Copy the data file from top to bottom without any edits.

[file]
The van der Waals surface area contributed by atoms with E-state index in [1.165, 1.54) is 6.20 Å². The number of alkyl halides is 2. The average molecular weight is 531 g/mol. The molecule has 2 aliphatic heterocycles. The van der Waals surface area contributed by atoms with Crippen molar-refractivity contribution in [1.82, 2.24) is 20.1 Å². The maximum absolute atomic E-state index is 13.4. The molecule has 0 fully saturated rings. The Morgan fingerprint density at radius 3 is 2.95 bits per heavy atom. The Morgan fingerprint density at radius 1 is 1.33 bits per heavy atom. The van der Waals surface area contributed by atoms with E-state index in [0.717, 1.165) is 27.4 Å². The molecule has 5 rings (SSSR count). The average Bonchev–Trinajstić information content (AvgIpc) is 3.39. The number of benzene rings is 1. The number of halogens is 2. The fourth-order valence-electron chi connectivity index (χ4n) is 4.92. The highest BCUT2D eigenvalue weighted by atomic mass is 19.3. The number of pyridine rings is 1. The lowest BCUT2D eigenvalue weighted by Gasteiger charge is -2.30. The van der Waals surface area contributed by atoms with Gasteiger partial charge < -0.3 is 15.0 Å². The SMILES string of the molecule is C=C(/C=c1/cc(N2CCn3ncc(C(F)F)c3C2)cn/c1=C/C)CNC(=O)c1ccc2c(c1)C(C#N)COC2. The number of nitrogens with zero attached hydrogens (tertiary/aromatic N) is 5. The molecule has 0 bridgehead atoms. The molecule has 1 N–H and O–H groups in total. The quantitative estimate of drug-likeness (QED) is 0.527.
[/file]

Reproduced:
The van der Waals surface area contributed by atoms with E-state index in [1.165, 1.54) is 6.20 Å². The number of alkyl halides is 2. The average molecular weight is 531 g/mol. The molecule has 2 aliphatic heterocycles. The van der Waals surface area contributed by atoms with Crippen molar-refractivity contribution in [1.82, 2.24) is 20.1 Å². The maximum absolute atomic E-state index is 13.4. The molecule has 0 fully saturated rings. The Morgan fingerprint density at radius 3 is 2.95 bits per heavy atom. The Morgan fingerprint density at radius 1 is 1.33 bits per heavy atom. The van der Waals surface area contributed by atoms with E-state index in [0.717, 1.165) is 27.4 Å². The molecule has 5 rings (SSSR count). The average Bonchev–Trinajstić information content (AvgIpc) is 3.39. The number of benzene rings is 1. The number of halogens is 2. The fourth-order valence-electron chi connectivity index (χ4n) is 4.92. The highest BCUT2D eigenvalue weighted by atomic mass is 19.3. The number of pyridine rings is 1. The lowest BCUT2D eigenvalue weighted by Gasteiger charge is -2.30. The van der Waals surface area contributed by atoms with Gasteiger partial charge < -0.3 is 15.0 Å². The SMILES string of the molecule is C=C(/C=c1/cc(N2CCn3ncc(C(F)F)c3C2)cn/c1=C/C)CNC(=O)c1ccc2c(c1)C(C#N)COC2. The number of nitrogens with zero attached hydrogens (tertiary/aromatic N) is 5. The molecule has 0 bridgehead atoms. The molecule has 1 N–H and O–H groups in total. The quantitative estimate of drug-likeness (QED) is 0.527.